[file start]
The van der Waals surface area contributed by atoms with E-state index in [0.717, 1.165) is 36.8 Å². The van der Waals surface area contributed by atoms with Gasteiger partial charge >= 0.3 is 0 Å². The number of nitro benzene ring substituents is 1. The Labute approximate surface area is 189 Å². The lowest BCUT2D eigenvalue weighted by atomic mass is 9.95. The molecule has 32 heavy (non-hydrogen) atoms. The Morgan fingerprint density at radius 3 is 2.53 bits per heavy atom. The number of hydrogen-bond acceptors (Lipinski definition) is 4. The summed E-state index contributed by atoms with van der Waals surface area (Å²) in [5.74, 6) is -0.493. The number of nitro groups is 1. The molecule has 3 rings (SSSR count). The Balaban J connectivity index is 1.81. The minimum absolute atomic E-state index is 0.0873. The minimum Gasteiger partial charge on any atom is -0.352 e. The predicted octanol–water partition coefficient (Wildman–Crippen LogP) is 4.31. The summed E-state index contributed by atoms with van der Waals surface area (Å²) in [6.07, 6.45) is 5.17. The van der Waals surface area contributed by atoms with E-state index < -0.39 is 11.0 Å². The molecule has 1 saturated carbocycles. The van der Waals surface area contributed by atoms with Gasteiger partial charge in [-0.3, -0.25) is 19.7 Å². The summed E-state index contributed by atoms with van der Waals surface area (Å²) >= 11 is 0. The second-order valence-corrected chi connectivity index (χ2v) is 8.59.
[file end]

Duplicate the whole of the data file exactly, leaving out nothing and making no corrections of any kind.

The van der Waals surface area contributed by atoms with E-state index in [0.717, 1.165) is 36.8 Å². The van der Waals surface area contributed by atoms with Gasteiger partial charge >= 0.3 is 0 Å². The number of nitro benzene ring substituents is 1. The Labute approximate surface area is 189 Å². The lowest BCUT2D eigenvalue weighted by atomic mass is 9.95. The molecule has 32 heavy (non-hydrogen) atoms. The Morgan fingerprint density at radius 3 is 2.53 bits per heavy atom. The number of hydrogen-bond acceptors (Lipinski definition) is 4. The summed E-state index contributed by atoms with van der Waals surface area (Å²) in [5.74, 6) is -0.493. The number of nitro groups is 1. The molecule has 3 rings (SSSR count). The Balaban J connectivity index is 1.81. The minimum absolute atomic E-state index is 0.0873. The minimum Gasteiger partial charge on any atom is -0.352 e. The predicted octanol–water partition coefficient (Wildman–Crippen LogP) is 4.31. The summed E-state index contributed by atoms with van der Waals surface area (Å²) in [6.07, 6.45) is 5.17. The van der Waals surface area contributed by atoms with E-state index < -0.39 is 11.0 Å². The molecule has 1 saturated carbocycles. The van der Waals surface area contributed by atoms with Gasteiger partial charge in [-0.3, -0.25) is 19.7 Å². The summed E-state index contributed by atoms with van der Waals surface area (Å²) >= 11 is 0. The second-order valence-corrected chi connectivity index (χ2v) is 8.59.